A shiny coat on a cat is a sign of a healthy cat. To keep your cat coat shiny you need to provide your cat with the right care. Here are 5 tips to keep your cat’s coat healthy and shiny.
Importance Of A Healthy Coat
A happy kitty is a kitty with a healthy shining coat. The coat of a cat has a lot of functionality you might not automatically think about:
- provides sensory data
- protects against cold, heat, wind and rain (to a certain extent)
- help manufacture vital nutrients such as vitamin D
Why Has My Cat A Rough Cat Coat?
There are a number of reasons why a cat’s coat feels rough or isn’t shining. The main reason however is nutrition. When illnesses strike, the cat cannot take up the important nutrients and hence gets a rough coat.
So nutrition is extremely important. The right food gives the right amount of vitamins, minerals and other necessary nutrients that help build and maintain the body.
Another reason would be that they cannot keep their coat clean well enough. Reasons for not keeping their coat clean is illness and obesity.
With age cats do become less flexible and cannot clean themselves well. Older cats also will have less absorption of nutrients through food which can also contribute to a less shiny and more rough coat.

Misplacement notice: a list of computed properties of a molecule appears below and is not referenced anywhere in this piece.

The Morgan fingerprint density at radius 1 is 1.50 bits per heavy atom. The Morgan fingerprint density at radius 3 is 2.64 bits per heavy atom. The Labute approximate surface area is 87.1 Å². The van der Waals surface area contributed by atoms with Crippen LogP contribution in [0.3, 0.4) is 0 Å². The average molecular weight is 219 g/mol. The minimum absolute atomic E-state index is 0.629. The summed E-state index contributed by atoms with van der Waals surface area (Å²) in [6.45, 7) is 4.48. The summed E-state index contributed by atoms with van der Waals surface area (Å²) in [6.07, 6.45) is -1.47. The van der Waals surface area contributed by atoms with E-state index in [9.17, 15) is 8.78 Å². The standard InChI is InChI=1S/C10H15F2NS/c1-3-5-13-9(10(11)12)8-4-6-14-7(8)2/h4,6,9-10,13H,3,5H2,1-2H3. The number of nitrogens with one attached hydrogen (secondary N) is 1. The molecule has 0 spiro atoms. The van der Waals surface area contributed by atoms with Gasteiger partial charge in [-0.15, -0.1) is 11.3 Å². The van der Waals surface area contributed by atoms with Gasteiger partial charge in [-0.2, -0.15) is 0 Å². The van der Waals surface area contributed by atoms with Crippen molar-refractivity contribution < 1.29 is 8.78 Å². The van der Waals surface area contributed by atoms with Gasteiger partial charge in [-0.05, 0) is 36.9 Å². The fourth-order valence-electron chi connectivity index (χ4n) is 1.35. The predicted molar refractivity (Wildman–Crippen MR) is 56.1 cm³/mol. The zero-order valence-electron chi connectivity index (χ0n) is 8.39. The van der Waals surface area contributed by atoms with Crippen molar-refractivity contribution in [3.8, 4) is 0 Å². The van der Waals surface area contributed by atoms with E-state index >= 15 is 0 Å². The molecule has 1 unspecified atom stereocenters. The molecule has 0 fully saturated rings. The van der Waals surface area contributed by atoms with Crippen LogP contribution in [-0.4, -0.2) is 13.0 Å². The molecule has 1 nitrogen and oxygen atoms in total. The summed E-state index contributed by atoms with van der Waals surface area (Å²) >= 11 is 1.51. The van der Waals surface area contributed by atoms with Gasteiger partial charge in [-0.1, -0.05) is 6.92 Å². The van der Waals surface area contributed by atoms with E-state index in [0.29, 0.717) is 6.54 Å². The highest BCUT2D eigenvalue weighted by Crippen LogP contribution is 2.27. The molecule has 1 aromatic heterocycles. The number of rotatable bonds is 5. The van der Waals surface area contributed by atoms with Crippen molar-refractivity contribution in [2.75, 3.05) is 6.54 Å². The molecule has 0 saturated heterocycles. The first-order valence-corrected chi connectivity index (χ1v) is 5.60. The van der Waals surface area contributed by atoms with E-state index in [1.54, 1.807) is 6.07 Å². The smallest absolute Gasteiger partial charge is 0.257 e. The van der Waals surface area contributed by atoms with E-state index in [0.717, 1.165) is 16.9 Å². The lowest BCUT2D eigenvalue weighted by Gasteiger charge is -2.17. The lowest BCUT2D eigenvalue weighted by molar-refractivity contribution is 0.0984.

Last but not least, when you bathe your cat too often, it can also lead to skin rashes through dryness and a rough coat.
5 Tips For A Healthier Cat Coat
A cat coat is not a requirement of a healthy cat, but more a sign of a healthy cat. You can use the health of the cat’s coat as a symbolization of how your cat is doing. This means that you automatically also know there is something up when it isn’t shining or feels very rough when you glide with your fingers through their fur.
Tip 1 – Good Cat Food
Cats need much more protein than us or dogs. Cats are obligate carnivores and need mostly meat and meat organs. In the wild cats eat a high-protein, high-moisture meat diet with a moderate level of fat and only 1-2% carbohydrates. Most cheap cat foods sold in grocery stores come with 40-50% carbohydrates and little to no meat.
Giving your cat a proper diet that is rich in protein and fats will give your cat a healthier body and a healthier coat. A happy cat is a healthy cat.